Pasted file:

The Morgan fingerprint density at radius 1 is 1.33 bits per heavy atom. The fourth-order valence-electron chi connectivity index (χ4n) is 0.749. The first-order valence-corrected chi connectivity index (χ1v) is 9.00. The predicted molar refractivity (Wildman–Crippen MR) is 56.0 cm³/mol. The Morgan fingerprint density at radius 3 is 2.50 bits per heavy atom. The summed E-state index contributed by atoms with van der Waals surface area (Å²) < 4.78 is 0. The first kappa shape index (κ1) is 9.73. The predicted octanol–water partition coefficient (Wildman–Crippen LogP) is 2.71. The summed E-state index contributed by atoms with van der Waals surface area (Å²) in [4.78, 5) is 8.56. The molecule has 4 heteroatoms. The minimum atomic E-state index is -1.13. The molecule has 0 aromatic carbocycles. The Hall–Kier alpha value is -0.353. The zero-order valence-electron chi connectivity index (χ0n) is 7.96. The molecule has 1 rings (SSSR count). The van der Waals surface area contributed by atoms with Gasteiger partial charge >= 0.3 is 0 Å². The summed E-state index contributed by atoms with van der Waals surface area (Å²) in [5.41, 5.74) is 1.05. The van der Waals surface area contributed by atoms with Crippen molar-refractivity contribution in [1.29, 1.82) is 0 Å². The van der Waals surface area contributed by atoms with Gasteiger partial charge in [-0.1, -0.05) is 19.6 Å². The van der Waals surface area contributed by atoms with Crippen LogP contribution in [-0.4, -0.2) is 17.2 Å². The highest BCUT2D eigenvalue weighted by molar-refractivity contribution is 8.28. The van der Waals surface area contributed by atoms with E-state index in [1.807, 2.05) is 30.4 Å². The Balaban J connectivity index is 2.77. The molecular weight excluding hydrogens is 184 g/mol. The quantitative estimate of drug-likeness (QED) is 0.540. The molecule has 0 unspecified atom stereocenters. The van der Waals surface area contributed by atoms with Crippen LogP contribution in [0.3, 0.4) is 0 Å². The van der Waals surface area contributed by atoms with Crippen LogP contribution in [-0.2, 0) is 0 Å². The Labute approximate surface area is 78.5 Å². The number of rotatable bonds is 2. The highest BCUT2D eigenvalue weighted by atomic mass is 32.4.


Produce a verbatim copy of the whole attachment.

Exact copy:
The Morgan fingerprint density at radius 1 is 1.33 bits per heavy atom. The fourth-order valence-electron chi connectivity index (χ4n) is 0.749. The first-order valence-corrected chi connectivity index (χ1v) is 9.00. The predicted molar refractivity (Wildman–Crippen MR) is 56.0 cm³/mol. The Morgan fingerprint density at radius 3 is 2.50 bits per heavy atom. The summed E-state index contributed by atoms with van der Waals surface area (Å²) < 4.78 is 0. The first kappa shape index (κ1) is 9.73. The predicted octanol–water partition coefficient (Wildman–Crippen LogP) is 2.71. The summed E-state index contributed by atoms with van der Waals surface area (Å²) in [4.78, 5) is 8.56. The molecule has 4 heteroatoms. The minimum atomic E-state index is -1.13. The molecule has 0 aromatic carbocycles. The Hall–Kier alpha value is -0.353. The zero-order valence-electron chi connectivity index (χ0n) is 7.96. The molecule has 1 rings (SSSR count). The van der Waals surface area contributed by atoms with Gasteiger partial charge >= 0.3 is 0 Å². The summed E-state index contributed by atoms with van der Waals surface area (Å²) in [5.41, 5.74) is 1.05. The van der Waals surface area contributed by atoms with Crippen molar-refractivity contribution in [1.29, 1.82) is 0 Å². The van der Waals surface area contributed by atoms with Gasteiger partial charge in [-0.1, -0.05) is 19.6 Å². The van der Waals surface area contributed by atoms with Crippen LogP contribution in [-0.4, -0.2) is 17.2 Å². The highest BCUT2D eigenvalue weighted by molar-refractivity contribution is 8.28. The van der Waals surface area contributed by atoms with E-state index in [1.807, 2.05) is 30.4 Å². The Balaban J connectivity index is 2.77. The molecular weight excluding hydrogens is 184 g/mol. The quantitative estimate of drug-likeness (QED) is 0.540. The molecule has 0 unspecified atom stereocenters. The van der Waals surface area contributed by atoms with Crippen LogP contribution in [0.3, 0.4) is 0 Å². The van der Waals surface area contributed by atoms with Crippen LogP contribution in [-0.2, 0) is 0 Å². The Labute approximate surface area is 78.5 Å². The number of rotatable bonds is 2. The highest BCUT2D eigenvalue weighted by atomic mass is 32.4.